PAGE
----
Electronic Design

Transaction-Level Models Are Becoming Easier To Use

Transaction-level modeling (TLM) verification methodologies are propagating down from power users, such as large systems houses and integrated device manufacturers, to the broader design community. As they do so, standards organizations such as the Open Core Protocol International Partnership (OCP-IP) are helping to make TLM methodologies easier to use and ever more powerful.

OCP-IP has released Version 2.1.1 of its TLM Channel specification, as well as a comprehensive methodology white paper that describes the use of TLMs for architectural modeling. The new Channel package offers improved model interoperability. "It's a major step forward in code maturity," says Nokia's Anssi Haverinen, chair of OCP-IP's System-Level Design Group.

Version 2.1.1 improves model interoperability by unifying the way time is modeled in transaction level 1 (TL1). Some TL1 application-programming-interface functions also have been redesigned to ensure interoperability, and new timing interfaces have been added to the TL1 channel for automating the setting of module timing parameters.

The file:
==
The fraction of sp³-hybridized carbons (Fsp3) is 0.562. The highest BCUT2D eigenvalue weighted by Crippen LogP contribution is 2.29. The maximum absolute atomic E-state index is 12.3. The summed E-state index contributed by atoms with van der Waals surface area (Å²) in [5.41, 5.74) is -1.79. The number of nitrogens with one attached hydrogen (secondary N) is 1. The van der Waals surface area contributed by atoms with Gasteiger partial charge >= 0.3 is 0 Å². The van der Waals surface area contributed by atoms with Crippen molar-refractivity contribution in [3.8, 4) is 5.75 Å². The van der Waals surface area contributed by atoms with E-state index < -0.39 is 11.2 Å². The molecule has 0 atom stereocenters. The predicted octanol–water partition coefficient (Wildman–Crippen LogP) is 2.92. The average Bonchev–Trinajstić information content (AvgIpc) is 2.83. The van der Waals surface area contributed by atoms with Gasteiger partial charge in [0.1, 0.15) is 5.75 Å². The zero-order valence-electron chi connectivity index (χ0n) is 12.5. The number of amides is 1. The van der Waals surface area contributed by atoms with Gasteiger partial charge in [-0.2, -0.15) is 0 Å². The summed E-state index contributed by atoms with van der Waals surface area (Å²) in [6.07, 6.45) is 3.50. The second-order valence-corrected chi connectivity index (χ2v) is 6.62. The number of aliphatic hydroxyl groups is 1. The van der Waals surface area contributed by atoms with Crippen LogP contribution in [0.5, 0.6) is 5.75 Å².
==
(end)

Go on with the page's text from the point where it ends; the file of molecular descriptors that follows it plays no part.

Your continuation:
"For design-space exploration, a system engineer usually wants to test the effect on performance of the latency of a given IP block," says Haverinen. "We introduced latency parameter values that can be redistributed to different models in system-level runtime. As a result, users no longer need to recompilethe modules if they change their response latency."

The new methodology package also aligns the Open SystemC Initiative's TLM methodology with OCP-IP's. It presents what Haverinen terms a "missing link" for system-on-a-chip (SoC) modeling—an architect's-view use model (see the figure).

The white paper and other information are available to OCPIP-members at the organization's Web site.


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